I know there's no clean cut rule for when we use these, but would anyone mind telling me how they remember/know when to use the right name? Thank you.
Turn on thread page Beta
phenyl vs benzene? watch
- Thread Starter
- 17-02-2018 23:00
- 17-02-2018 23:15
I haven't been finding this the easiest thing either!
What you have to do is learn the functional group priority list to see which functional group is the 'main' one.
In the case of that the benzene thing is of higher priority then the molecule is named with the suffix -benzene and the prefix is left to be any other functional group. e.g. chlorobenzene, Nitrobenzene.
In the case the benzene ring is not the group of the highest priority then the molecule is named as having a phenyl group attached with the prefix Phenyl- or phen-.
After a bit of practice you can usually get the hang of it and see that the halogens, alkyl and nitro groups are the ones that are of lower priority and so end in -benzene
and pretty much everything else is of higher priority e.g. amines, alcohols, carboxylic acids and alkene groups.
I've left a priority list for groups below.
Hope this helps,
- 17-02-2018 23:15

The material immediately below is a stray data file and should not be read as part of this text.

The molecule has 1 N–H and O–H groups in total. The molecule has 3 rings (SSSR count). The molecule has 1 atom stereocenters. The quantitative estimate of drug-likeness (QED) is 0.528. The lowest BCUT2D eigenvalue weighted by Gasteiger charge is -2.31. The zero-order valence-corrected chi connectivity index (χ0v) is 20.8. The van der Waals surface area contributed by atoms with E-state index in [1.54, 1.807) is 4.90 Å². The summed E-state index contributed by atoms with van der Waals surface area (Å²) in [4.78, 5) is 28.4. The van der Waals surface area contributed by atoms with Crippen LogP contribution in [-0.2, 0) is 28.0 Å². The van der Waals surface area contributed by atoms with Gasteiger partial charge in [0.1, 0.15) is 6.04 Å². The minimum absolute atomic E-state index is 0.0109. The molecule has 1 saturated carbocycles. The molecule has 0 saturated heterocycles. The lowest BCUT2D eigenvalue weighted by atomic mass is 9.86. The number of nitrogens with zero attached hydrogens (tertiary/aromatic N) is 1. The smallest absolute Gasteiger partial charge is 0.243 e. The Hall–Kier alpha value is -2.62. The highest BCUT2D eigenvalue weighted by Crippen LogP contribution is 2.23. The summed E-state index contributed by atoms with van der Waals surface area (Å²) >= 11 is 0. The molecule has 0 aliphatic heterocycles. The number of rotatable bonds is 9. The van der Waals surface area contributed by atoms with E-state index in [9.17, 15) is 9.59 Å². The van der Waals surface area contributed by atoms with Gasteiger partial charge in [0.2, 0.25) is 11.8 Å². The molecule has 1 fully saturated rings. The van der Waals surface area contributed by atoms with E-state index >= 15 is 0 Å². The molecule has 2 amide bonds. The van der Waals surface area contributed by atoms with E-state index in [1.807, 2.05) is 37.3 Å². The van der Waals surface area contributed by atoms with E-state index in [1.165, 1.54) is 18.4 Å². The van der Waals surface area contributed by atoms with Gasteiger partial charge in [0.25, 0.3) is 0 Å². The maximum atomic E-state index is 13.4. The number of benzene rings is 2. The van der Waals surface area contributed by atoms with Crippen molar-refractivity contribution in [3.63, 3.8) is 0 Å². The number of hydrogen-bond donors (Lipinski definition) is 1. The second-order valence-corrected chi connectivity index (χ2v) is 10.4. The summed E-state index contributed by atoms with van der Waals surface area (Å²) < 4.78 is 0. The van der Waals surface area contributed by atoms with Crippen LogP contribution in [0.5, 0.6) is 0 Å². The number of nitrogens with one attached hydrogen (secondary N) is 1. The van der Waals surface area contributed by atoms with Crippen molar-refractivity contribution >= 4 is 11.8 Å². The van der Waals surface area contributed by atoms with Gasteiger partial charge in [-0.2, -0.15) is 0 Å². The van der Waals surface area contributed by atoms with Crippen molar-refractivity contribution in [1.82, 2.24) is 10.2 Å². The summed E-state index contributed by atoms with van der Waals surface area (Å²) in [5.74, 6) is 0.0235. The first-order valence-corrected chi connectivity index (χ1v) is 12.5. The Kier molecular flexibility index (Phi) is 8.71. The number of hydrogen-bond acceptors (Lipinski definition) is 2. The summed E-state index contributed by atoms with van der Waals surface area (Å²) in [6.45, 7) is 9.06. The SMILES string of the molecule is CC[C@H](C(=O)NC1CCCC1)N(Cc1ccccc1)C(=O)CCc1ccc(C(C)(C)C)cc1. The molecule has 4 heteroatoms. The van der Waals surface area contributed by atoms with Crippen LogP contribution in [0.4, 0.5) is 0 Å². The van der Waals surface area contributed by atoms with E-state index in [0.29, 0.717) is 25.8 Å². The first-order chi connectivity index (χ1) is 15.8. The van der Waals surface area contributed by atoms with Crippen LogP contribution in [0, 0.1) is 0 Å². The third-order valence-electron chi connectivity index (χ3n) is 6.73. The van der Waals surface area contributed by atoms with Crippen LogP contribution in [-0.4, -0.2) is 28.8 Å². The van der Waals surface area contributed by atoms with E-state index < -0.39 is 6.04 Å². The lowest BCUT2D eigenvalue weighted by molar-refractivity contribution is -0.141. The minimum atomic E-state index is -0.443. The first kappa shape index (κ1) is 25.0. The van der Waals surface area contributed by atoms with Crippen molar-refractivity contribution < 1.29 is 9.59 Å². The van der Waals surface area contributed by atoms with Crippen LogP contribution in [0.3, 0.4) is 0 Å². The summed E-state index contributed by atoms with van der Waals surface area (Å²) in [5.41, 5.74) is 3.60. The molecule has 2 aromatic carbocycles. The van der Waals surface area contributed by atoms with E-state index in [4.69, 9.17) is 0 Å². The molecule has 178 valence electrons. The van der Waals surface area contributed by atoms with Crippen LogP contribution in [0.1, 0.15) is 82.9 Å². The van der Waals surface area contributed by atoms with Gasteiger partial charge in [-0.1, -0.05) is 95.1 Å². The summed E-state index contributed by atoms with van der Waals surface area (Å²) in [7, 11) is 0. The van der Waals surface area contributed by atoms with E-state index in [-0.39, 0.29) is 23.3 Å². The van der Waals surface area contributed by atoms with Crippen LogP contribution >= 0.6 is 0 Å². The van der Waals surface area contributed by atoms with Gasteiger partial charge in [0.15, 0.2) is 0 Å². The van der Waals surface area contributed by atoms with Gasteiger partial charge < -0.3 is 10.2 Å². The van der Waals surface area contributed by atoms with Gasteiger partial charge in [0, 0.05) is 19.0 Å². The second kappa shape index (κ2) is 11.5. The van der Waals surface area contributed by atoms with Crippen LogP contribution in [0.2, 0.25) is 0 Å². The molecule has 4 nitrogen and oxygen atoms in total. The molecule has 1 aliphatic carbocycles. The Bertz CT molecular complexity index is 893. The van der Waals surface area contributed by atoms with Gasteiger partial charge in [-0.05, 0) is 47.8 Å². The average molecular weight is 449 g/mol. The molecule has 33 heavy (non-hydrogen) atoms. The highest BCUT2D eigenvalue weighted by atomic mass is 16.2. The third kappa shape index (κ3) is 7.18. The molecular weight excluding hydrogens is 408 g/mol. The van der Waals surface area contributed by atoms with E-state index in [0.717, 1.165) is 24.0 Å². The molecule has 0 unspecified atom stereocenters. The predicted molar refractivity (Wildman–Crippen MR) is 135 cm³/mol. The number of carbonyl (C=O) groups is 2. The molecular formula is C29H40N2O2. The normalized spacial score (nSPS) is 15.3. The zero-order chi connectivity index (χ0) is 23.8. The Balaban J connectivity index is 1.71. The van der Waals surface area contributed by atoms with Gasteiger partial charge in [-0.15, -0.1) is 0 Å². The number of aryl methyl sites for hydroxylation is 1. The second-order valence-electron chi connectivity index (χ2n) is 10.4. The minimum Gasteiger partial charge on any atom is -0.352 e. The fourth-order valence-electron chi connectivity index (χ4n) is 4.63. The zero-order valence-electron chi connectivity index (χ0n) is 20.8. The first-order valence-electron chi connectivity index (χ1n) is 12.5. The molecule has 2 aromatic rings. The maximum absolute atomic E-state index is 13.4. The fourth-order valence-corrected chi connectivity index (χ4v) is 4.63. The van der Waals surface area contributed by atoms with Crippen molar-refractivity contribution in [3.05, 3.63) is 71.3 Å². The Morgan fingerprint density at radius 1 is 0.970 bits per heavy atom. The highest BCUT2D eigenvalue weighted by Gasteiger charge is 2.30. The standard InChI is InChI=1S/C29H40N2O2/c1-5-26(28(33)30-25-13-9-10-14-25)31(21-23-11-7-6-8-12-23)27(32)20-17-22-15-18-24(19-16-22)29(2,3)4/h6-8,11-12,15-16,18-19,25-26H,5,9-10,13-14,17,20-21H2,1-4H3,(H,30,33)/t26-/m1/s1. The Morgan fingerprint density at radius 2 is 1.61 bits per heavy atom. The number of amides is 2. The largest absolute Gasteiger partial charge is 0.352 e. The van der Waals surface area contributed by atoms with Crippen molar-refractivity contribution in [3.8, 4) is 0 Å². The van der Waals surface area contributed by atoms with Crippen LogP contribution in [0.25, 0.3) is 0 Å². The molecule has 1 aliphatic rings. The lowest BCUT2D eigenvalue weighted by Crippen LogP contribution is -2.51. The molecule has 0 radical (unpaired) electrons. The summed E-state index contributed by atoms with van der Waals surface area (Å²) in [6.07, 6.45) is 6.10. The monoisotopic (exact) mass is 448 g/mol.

-Benzene is often applied to a benzene ring which has common substituents on it, or short chains of 5 or less carbons (i.e bromobenzene, nitrobenzene, ethylbenzene...)
-Phenyl can always be used (i.e phenyl chloride) but it is not IUPAC to use it when benzene "can" be used (in small substituents). Phenyl is often used when the benzene group is attached to a 6 carbon chain (i.e 2-phenyloctane) or is a part of a more relevant/composite group (phenyl ethanoate as an ester)
There is also the benzyl group, which is a benzene ring where one hydrogen is substituted by a CH2 group with a substituent (i.e benzyl chloride, benzyl alcohol) which then we can name with multiple substitutions as 2,4-difluorobenzyl chloride where the chloride would refer to the substituent on the CH2 group attached to the C1 of benzene.
I will assume you don't need to know about the ortho, meta, para nomenclature, but there's rules for that as well.